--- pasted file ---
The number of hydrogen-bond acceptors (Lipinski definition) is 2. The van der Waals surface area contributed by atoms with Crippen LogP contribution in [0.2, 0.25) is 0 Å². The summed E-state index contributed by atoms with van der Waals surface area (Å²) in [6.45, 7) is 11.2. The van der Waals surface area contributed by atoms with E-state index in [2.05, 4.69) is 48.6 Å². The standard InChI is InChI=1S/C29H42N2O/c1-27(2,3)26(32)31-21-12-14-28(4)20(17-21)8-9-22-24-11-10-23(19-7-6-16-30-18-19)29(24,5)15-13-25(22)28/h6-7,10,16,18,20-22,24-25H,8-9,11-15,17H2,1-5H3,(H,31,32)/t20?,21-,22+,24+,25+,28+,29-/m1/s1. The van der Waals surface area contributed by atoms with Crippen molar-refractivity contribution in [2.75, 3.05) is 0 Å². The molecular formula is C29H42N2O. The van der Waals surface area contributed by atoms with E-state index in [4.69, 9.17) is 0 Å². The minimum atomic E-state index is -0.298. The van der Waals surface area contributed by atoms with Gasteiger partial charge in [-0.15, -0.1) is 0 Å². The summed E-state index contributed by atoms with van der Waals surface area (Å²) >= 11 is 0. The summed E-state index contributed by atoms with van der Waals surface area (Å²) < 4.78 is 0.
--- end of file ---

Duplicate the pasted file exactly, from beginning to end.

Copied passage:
The number of hydrogen-bond acceptors (Lipinski definition) is 2. The van der Waals surface area contributed by atoms with Crippen LogP contribution in [0.2, 0.25) is 0 Å². The summed E-state index contributed by atoms with van der Waals surface area (Å²) in [6.45, 7) is 11.2. The van der Waals surface area contributed by atoms with E-state index in [2.05, 4.69) is 48.6 Å². The standard InChI is InChI=1S/C29H42N2O/c1-27(2,3)26(32)31-21-12-14-28(4)20(17-21)8-9-22-24-11-10-23(19-7-6-16-30-18-19)29(24,5)15-13-25(22)28/h6-7,10,16,18,20-22,24-25H,8-9,11-15,17H2,1-5H3,(H,31,32)/t20?,21-,22+,24+,25+,28+,29-/m1/s1. The van der Waals surface area contributed by atoms with Crippen molar-refractivity contribution in [2.75, 3.05) is 0 Å². The molecular formula is C29H42N2O. The van der Waals surface area contributed by atoms with E-state index in [4.69, 9.17) is 0 Å². The minimum atomic E-state index is -0.298. The van der Waals surface area contributed by atoms with Gasteiger partial charge in [-0.15, -0.1) is 0 Å². The summed E-state index contributed by atoms with van der Waals surface area (Å²) >= 11 is 0. The summed E-state index contributed by atoms with van der Waals surface area (Å²) < 4.78 is 0.